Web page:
Gillibrand Says Harassment Reform Language Stripped From Omnibus

Sen. Kirsten Gillibrand, D-N.Y., listens during a news conference on sexual harassment, Wednesday, Dec. 6, 2017, on Capitol Hill in Washington. (AP Photo/Jacquelyn Martin)
Jacquelyn Martin/AP

Sen. Kirsten Gillibrand (D-NY) on Monday accused both Senate and House leadership of stripping her effort to reform how Congress deals with sexual harassment from this week’s must-pass government spending bill.

It begs the question: Who are they trying to protect?” Gillibrand wrote in a statement Monday. “I can’t think of any legitimate reason to remove this language other than to protect members of Congress over taxpayers and congressional employees.”

Following revelations that members of Congress had used taxpayer dollars to secretly settle harassment allegations and other claims, Gillibrand and several co-sponsors introduced the Congressional Harassment Reform Act in December.

The bill would make members of Congress personally liable for harassment settlements and would draw back the secretive process currently governing claims of improper conduct.

Gillibrand’s office on Monday said that provisions of her bill were “included in the omnibus bill throughout the negotiation process, but were removed by Leadership at the last minute.”

However, in a statement to Politico Monday, a spokesperson for Senate Majority Leader Mitch McConnell (R-KY), Don Stewart, said that “while this important issue is being discussed, at no time was language from Sen. Gillibrand’s bill adopted to the legislation and/or stripped.”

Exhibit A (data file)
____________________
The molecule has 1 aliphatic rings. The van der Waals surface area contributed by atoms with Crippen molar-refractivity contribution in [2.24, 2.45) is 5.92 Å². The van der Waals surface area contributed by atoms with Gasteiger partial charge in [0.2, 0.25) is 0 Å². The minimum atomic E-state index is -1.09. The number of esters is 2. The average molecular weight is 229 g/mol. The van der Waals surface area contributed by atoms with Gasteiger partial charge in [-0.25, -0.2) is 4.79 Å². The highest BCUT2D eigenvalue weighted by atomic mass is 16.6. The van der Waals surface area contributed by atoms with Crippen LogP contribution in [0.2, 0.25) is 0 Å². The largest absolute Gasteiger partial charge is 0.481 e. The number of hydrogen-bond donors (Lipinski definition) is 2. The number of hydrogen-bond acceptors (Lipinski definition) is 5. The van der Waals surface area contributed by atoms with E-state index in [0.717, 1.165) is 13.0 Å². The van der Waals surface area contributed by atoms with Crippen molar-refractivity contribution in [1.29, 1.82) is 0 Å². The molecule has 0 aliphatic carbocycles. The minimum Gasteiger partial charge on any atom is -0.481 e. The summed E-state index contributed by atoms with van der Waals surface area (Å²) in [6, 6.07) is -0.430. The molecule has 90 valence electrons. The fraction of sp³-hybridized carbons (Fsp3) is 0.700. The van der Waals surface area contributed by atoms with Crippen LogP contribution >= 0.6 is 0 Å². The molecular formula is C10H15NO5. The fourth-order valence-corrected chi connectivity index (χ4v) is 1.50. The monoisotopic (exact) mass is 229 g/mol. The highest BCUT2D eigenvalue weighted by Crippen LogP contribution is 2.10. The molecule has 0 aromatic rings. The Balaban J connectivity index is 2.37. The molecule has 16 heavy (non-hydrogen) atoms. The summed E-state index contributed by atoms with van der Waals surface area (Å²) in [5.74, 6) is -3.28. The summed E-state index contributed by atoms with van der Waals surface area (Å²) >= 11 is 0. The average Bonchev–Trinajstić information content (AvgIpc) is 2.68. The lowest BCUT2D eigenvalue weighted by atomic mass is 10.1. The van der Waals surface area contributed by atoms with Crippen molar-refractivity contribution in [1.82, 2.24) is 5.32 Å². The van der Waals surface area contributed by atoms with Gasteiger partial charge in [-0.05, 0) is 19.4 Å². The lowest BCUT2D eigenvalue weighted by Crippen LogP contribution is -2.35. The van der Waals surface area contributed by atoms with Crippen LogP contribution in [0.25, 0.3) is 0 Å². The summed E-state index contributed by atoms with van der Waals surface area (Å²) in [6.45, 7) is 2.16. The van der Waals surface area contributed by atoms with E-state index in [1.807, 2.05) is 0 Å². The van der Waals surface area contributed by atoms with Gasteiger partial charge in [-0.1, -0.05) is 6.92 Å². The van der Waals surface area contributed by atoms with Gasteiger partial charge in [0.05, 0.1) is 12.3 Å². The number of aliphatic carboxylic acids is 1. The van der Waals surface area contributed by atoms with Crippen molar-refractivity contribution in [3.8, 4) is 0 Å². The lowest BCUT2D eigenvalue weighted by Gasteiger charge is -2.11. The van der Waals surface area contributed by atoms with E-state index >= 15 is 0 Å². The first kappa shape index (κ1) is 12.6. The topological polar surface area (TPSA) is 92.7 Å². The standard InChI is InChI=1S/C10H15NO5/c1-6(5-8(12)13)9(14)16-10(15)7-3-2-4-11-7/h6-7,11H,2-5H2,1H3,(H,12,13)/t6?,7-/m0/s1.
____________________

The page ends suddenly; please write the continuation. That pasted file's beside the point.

The government funding bill is still being developed, so I don’t have any update on the final bill,” he said.

Spokespeople for Gillibrand, McConnell and House Speaker Paul Ryan (R-WI) did not immediately respond to TPM’s requests for comment Tuesday.

Politico, citing multiple unnamed sources tracking the issue, reported Monday that language on congressional harassment reform was “unlikely” to be attached to the spending bill, which must be passed by Friday to avoid a government shutdown.

The outlet noted that the House has already passed a harassment reform bill — which, contrary to Senate Democrats’ wishes, according to one unnamed House aide, also required lawmakers to pay discrimination settlements out of pocket.

H/t ThinkProgress.

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